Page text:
Three hundred miles out from the Falklands, the Vulcan reached the point known as ‘top of descent’. In a long training flight this would be the time when the crew prepared to descend for a landing with the prospect of a bath, a drink and bed. But now it was the moment when Withers and his crew prepared for what might be the most dangerous part of the flight. To stay below the cover of the Argentinian radar, the Vulcan came down to 300 feet, where it was just clipping the top of some sea fog; it was very dark. Then the Vulcan lifted to 1,000 feet at forty miles out and the Falkland hills showed up on radar dead ahead. Flight Lieutenant Gordon Graham, the navigator/plotter, had done a perfect job. (The aircraft did not even have a map of the South Atlantic; the whole operation was plotted on a map of the northern hemisphere turned upside down!) The aircraft climbed hard to 10,000 feet for the bomb run – 350 knots indicated airspeed, actual speed around 400 knots.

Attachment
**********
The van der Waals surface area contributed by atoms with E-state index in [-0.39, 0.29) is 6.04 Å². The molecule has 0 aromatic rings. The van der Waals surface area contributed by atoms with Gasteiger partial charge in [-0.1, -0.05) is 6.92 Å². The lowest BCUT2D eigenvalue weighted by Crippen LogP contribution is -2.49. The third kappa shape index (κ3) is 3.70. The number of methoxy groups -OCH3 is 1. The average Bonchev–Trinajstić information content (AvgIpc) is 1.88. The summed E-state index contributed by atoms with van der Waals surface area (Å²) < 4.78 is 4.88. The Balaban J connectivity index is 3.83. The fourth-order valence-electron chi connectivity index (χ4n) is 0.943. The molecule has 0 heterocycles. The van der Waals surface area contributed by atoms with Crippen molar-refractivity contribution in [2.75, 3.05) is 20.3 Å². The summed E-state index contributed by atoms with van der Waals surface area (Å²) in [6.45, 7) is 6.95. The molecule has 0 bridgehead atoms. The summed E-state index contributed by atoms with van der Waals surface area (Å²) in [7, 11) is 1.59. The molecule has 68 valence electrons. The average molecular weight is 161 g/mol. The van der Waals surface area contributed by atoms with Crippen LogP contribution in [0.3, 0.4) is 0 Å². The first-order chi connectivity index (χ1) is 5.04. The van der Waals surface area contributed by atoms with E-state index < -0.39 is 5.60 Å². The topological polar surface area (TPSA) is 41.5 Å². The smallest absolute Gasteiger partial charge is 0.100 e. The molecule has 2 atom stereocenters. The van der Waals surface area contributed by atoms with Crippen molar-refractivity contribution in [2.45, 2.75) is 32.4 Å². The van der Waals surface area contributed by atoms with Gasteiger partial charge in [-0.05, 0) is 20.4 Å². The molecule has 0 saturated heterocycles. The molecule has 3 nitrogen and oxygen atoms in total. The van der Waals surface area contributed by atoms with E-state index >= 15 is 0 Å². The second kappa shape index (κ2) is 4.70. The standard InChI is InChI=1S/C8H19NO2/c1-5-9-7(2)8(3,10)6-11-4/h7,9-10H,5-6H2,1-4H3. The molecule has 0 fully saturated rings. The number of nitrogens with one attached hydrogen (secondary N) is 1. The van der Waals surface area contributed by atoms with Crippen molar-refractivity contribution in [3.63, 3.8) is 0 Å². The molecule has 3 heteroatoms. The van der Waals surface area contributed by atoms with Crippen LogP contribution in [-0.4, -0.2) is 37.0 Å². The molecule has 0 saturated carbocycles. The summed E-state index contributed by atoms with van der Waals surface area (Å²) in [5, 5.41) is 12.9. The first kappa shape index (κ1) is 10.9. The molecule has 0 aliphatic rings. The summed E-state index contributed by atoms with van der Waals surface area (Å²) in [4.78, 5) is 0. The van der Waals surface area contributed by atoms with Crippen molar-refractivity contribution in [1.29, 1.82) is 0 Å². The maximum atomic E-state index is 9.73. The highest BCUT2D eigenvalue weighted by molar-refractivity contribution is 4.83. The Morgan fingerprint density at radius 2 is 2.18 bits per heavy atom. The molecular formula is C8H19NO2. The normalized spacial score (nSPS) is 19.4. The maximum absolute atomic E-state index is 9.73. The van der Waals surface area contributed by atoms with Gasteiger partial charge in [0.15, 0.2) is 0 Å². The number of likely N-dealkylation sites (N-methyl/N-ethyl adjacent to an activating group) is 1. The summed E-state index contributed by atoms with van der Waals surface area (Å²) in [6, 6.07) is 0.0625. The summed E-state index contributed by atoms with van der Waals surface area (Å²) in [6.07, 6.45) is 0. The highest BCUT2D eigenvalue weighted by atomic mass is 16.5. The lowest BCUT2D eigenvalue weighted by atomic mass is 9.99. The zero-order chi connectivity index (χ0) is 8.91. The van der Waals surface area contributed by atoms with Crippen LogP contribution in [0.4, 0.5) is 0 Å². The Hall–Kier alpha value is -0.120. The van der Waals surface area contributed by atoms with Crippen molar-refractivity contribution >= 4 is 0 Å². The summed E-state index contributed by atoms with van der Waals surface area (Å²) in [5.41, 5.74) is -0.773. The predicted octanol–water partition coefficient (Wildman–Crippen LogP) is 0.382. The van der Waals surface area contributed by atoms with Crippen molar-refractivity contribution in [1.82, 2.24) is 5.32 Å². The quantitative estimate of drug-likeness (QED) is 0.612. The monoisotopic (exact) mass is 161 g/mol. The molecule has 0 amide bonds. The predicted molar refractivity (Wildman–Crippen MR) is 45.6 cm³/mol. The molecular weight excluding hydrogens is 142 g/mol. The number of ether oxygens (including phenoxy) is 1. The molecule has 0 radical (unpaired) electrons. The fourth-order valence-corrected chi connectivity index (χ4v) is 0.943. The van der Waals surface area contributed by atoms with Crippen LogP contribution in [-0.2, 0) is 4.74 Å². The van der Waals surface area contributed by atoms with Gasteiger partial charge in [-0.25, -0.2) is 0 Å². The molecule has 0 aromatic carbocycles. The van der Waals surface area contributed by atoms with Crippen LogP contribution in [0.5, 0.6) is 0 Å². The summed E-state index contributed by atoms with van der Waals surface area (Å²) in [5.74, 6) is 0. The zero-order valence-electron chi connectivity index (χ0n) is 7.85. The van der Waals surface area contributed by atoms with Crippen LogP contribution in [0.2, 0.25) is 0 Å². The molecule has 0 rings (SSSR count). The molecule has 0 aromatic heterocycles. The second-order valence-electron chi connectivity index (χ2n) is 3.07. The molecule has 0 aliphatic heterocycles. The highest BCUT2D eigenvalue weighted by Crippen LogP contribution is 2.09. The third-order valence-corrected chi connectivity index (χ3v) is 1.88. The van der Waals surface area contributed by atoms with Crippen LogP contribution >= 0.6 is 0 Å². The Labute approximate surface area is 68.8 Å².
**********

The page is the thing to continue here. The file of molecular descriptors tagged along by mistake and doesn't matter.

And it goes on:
The bombing run was almost an anti-climax. Flight Lieutenant Bob Wright, the radar navigator who actually released the bombs, quickly found the echo of Mengeary Point headland, three and a half miles from the runway, which would be used as the ‘offset aiming point’ for the dropping of the bombs; the runway itself did not show up on radar. The angle of approach was critical. The intention was to get just one bomb somewhere on the runway. The stick of bombs was to be dropped at an angle of thirty degrees across the runway, which was 150 feet wide, the bombs being set to burst at intervals of 100 feet. If any part of the stick straddled the runway, one hit was virtually guaranteed, two were just possible.